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The Council Admit to Spying On Us

Adrian Mudd   June 1, 2010

There has been a lot of press coverage recently about Local Councils conducting covert investigations into local residents in order to bring offences to court. Both Hull and East Riding councils have recently admitted carrying out secret surveillance and investigations over the past two years. These local authorities, however, rank low in the league table when compared with others councils.

Under the Regulation of Investigatory Powers Act (RIPA), councils can carry out secret surveillance operations without anyone else knowing about it. Newcastle City Council topped the table with 231 secret surveillance operations in the two year period. Hull City Council clocked up 85, while East Riding Council carried out just 43.

What Were the Council Looking For During Their Secret Surveillance?

The City Council’s secret surveillance operations covered issues ranging from the sale of alcohol to underage children to litter and fly-tipping through the use of publicly available Body-Worn & outdoor spy cameras. The council’s covert work also included taxi licensing, trading standards cases and anti-social behaviour through the use of various publicly available voice recorders and GSM listening bugs.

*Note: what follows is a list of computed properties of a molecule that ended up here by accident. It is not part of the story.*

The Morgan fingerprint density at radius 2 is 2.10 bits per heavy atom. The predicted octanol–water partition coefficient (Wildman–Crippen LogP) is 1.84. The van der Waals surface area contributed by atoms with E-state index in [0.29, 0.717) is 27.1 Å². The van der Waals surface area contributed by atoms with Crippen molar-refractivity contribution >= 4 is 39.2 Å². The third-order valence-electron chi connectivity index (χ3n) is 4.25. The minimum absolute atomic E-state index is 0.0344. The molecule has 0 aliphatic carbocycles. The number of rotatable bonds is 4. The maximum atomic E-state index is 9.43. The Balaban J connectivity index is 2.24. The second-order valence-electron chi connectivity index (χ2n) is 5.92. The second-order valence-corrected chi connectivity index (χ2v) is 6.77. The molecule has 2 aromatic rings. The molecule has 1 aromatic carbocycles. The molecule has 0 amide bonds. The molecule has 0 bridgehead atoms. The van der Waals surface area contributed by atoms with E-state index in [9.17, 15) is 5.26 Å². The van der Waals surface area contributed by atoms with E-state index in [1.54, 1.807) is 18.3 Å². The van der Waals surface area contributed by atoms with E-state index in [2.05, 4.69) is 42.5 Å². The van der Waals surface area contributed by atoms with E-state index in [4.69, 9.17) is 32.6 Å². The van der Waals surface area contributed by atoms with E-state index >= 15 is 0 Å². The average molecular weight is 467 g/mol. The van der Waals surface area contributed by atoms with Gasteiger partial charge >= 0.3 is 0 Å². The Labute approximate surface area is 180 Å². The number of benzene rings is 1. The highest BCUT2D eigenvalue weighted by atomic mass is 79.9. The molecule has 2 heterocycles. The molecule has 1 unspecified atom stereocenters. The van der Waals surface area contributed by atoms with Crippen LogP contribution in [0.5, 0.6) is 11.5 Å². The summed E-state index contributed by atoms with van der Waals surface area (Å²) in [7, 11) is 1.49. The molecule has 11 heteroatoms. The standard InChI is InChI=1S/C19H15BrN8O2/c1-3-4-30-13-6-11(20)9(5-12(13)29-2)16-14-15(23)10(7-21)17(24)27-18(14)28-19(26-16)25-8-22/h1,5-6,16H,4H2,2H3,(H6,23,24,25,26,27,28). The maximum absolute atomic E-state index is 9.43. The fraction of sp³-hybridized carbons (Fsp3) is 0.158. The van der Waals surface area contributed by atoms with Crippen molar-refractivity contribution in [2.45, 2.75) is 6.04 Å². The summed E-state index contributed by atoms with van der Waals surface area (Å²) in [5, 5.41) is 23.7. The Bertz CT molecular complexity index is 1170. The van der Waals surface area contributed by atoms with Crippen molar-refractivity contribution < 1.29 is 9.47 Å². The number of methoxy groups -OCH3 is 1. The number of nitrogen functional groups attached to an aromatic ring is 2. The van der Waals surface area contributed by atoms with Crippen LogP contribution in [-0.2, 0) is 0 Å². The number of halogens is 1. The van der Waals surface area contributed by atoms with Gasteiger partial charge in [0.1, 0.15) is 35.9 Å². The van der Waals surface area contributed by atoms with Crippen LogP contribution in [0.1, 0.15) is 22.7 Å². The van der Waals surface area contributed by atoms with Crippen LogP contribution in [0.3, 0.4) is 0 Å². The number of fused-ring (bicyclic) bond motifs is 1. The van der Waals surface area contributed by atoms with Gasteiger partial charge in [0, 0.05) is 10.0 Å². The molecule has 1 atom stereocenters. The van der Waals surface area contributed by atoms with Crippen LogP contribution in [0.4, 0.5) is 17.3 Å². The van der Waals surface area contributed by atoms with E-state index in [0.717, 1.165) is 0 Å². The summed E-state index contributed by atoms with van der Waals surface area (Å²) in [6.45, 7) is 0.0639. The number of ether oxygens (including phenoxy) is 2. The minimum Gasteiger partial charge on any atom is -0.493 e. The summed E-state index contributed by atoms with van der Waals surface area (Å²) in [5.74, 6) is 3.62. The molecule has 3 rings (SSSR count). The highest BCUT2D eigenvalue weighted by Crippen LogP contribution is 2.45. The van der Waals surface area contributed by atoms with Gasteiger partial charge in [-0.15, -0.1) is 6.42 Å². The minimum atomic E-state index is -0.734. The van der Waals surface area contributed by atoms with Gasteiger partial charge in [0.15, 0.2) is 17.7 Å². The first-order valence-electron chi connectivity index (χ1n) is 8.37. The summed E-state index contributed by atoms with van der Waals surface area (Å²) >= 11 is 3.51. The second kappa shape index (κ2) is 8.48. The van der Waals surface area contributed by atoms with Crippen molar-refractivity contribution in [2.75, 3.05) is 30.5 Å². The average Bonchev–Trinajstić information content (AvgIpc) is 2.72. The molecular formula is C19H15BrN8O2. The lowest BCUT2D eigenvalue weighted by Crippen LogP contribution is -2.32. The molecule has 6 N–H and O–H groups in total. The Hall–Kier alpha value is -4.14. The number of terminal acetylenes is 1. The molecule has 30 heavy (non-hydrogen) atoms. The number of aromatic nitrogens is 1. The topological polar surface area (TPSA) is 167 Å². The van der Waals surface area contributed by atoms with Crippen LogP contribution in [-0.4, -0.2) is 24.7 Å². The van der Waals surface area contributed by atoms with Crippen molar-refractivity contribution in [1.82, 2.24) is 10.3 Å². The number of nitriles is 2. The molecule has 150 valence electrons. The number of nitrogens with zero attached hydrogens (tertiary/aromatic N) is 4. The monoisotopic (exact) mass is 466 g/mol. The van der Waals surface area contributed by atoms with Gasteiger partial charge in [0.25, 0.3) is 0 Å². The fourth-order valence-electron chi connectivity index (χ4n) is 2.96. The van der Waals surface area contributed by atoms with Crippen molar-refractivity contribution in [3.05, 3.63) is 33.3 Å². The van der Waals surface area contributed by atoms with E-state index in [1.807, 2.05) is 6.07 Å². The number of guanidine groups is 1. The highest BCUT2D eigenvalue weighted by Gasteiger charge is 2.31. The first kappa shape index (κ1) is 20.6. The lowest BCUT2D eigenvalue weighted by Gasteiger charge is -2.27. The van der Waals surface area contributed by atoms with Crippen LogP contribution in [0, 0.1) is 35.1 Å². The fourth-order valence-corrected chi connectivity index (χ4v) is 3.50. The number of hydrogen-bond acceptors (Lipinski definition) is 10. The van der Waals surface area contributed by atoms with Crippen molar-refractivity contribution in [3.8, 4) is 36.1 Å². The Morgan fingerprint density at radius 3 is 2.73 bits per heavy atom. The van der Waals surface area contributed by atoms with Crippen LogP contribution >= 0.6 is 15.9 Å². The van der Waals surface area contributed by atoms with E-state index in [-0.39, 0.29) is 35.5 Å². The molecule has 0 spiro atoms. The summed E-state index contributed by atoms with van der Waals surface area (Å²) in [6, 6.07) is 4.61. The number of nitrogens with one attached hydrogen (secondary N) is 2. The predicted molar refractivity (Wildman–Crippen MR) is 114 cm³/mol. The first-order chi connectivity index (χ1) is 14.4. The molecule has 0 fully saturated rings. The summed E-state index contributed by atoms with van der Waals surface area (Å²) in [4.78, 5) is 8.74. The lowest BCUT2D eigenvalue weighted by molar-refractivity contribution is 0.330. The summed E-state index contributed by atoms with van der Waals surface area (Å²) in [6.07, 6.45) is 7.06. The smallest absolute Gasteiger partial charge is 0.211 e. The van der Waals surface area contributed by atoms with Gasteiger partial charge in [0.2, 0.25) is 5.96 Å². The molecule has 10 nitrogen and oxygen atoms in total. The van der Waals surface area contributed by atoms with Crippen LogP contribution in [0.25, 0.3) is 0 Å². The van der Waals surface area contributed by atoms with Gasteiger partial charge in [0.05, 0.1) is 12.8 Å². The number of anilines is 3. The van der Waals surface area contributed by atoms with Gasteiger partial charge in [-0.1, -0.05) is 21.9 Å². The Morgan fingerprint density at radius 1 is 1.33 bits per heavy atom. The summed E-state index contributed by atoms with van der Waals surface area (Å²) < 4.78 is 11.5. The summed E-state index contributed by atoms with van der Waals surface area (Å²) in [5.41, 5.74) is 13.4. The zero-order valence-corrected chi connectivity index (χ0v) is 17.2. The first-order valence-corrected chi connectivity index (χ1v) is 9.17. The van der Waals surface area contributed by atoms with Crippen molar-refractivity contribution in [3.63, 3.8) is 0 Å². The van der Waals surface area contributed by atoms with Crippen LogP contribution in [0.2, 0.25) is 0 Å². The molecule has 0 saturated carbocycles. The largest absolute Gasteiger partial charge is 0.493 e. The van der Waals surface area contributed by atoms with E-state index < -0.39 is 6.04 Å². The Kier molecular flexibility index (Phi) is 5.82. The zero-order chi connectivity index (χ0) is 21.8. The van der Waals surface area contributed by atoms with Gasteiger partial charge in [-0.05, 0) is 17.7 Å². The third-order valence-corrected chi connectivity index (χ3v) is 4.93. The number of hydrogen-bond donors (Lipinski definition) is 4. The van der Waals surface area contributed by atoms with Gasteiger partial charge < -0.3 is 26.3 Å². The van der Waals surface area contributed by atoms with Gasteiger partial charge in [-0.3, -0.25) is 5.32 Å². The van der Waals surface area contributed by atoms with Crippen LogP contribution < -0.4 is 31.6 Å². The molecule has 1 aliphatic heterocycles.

What did They Find?

In its reply, the East Riding Council gave a breakdown of the numbers of cases it had used RIPA powers. They included 17 cases involving antisocial behaviour, 12 benefit fraud investigations, two suspected thefts, one trading standards case involving the sale of meat products with false labelling and one private hire vehicle being driven without a licence. By the City Council using the RIPA Act to deal with issues like this more time can be spared by the local Police Force to investigate more serious issues.

What were the Governments Reaction?

The new Tory-Lib Dem coalition Government has pledged to ban councils from using powers under the RIPA Act unless they are first signed off by a magistrate and are required for stopping serious crime. Campaign group Big Brother Watch said many councils are misusing the powers to spy on residents over relatively trivial issues, including dog fouling and smoking in public places. Alex Deane, director of Big Brother Watch, said:

“Now the absurd and excessive use of RIPA surveillance has been revealed, these powers have to be taken away from councils. The coalition Government plan to force councils to get warrants before snooping on us is good, but doesn’t go far enough. If the offence is serious enough to merit covert surveillance, then it should be in the hands of the police.”

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